Feast Food, Maftool, Palestinian Couscous from Olives, Lemons and Za'atar

Rawia Bishara in her Maftool recipe from  Olives, Lemons & Za'atar (Kyle Books, February 2014) reminisces on her parents making the pearly couscous by hand at home when she was growing up.

The Romance of Maftool

My father was a rather chivalrous man, particularly when it came to my mother. His gestures were not necessarily showy or grand, but they were nothing if not charming. One of my favorite memories of my parents is tied to the ritual of making maftool, a pasta that is often incorrectly
referred to as Israeli couscous here in America. Given how much patience and diligence is required to make the grains by hand, it is clear proof to me just how important food was and remains to our culture.
In our Nazareth home, my mother started making this pearly pasta early in the morning. The first step was roasting and grinding her own spices. The aroma of caraway, anise and cumin floated in the air. She filled a huge stockpot with either lamb bones or whole chickens, vegetables, the spices and water. While the water came to a boil, my mother shaped the pasta. She stood while rolling a bit of wheat flour with drips of water in the palms of her hands over a sieve, continuously sprinkling flour and water in her palm until the granules were the size of BB pellets. She would then coat the pasta with clarified butter to prevent the grains from sticking together while they steamed in a colander set in the pot of boiling stock. The fragrant stock perfumed the maftool before the two
were combined in a bowl. Layering flavors this way was the key to my mother’s memorable cooking. She insisted on spicing and perfuming every component of a dish.
Maftool is made with what seems like an absurd amount of pearl onions. Peeling them is one of the most time-consuming steps in making the dish. For my parents, though, it was the most charmed. Because he hated to see her cry, my father always stepped in to tackle the mountain of onions on the kitchen counter. This may not seem especially gallant these days, but back then, men simply did not carry their weight in the kitchen. Watching my dad peel all those onions made me swoon. As a little girl, it just seemed so romantic! The most endearing part of the process was not that my father saved my mom the burning eyes and endless tears, but that he’d close the kitchen door while he was preparing all of those onions because he didn’t like anyone seeing him cry.
“Watching my dad peel all those onions made me swoon. As a little girl, it just seemed so romantic!”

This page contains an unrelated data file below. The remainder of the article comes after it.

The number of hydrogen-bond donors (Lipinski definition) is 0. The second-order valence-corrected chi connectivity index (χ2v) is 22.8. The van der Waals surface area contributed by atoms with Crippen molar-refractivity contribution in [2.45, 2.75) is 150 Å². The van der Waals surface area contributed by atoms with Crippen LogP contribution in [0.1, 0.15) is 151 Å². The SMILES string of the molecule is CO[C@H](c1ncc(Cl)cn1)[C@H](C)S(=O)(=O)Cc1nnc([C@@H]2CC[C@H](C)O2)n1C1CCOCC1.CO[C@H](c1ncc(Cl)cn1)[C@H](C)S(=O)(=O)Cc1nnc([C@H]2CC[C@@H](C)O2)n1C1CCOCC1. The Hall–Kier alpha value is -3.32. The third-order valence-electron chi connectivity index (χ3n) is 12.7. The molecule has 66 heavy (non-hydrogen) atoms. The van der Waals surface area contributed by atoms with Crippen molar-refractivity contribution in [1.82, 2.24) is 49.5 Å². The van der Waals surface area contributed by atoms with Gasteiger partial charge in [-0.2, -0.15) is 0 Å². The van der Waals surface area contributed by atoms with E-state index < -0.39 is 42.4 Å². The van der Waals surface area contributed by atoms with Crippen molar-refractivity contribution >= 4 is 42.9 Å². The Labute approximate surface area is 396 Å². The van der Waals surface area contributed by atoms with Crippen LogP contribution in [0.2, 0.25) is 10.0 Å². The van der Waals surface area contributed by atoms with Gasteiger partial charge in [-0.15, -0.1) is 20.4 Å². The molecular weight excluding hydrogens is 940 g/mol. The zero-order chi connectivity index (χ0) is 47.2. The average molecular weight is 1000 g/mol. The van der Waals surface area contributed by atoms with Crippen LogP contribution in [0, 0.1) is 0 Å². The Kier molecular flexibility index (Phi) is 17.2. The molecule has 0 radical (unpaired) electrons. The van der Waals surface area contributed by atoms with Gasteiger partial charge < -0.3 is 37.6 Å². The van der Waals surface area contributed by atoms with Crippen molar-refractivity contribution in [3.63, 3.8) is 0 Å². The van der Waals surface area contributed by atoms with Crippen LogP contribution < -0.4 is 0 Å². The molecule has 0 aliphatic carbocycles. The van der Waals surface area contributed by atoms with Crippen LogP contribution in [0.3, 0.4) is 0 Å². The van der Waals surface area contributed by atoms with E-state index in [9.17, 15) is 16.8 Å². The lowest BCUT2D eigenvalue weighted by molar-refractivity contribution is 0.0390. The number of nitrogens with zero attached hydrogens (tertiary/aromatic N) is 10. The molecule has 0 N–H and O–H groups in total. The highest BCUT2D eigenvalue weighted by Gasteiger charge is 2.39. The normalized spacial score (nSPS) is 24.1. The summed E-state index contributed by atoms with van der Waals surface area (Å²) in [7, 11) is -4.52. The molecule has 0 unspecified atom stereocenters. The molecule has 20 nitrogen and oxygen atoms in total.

Palestinian Couscous with Chicken, Chickpeas and Pearl Onions, MAFTOOL

It used to be that the whole family gathered to make homemade Maftool. These days, almost no one makes it by hand, which is not surprising, since the process is very involved. Maftool is truly a one-dish meal—there are never pickles, sauces or salads served with it because the chicken, chickpeas and onions are like side dishes themselves. I prefer fresh pearl onions, but if you need to speed things up, use the frozen variety.


6 teaspoons ground caraway seeds
1 tablespoon ground allspice
1 tablespoon ground cumin
1 tablespoon ground coriander
1 tablespoon sea salt or to taste
1 tablespoon freshly ground black pepper
1/2 teaspoon ground nutmeg
1/2 teaspoon ground cardamom
1/2 teaspoon ground cinnamon
1 chicken (21/2 to 3 pounds), cut into 4 or 8 pieces
10 tablespoons olive oil or 4 tablespoons ghee
2 pounds fresh pearl onions, peeled, or frozen pearl onions
4 yellow onions, chopped
1 pound dried chickpeas, soaked overnight and boiled (see page 21) or 2 (15-ounce) cans, drained and rinsed
Juice of 1/2 lemon
2 pounds maftool (see opposite) or Egyptian rice

P.140 Maftool

In a small bowl, combine the caraway, allspice, cumin, coriander, salt, pepper, nutmeg, cardamom and cinnamon. Rub half of the spice mixture all over the chicken. Set aside the other half.

In a large, heavy-bottomed pot, heat 6 tablespoons of the oil or all of the ghee over medium heat. Slip the chicken pieces into the pan, skin-side down, and sear, leaving them untouched for 6 to 8 minutes, until golden brown. Turn over and sear the other sides, 5 minutes more. Using a slotted spoon, transfer the chicken to a plate and set aside. Add the pearl and yellow onions and saute until the onions begin to take on color, 5 to 7 minutes. Return the chicken to the pot, pour in the chickpeas and 3 quarts water, raise the heat and bring to a boil. Reduce the heat and, using a spoon, skim o% the foam from the top, trying not to skim o% any spices along with it. Cover and simmer until the chicken is about to fall o% the bone, 45 minutes to 1 hour. Stir in the lemon juice and set
the pot aside.

Meanwhile, in a large skillet with a lid, heat the remaining 4 tablespoons olive oil over medium-high heat. Add the rice, stir to coat and saute until the grains are snowy white.

Stir in the reserved spice mixture and until fragrant. Pour in 6 cups of the chicken broth from the pot and bring to a boil. Reduce the heat, cover, and simmer until the rice is soft, adding more broth as needed, 15 to 20 minutes.

To serve, spoon the rice onto a large, rimmed serving platter and arrange the chicken, chickpeas and onions around it.

(* Recipe reproduced from 'Olives, Lemons & Za'atar' by Rawia Bishara -Kyle Books, February 2014- Photography by Peter Cassidy, all rights reserved...)

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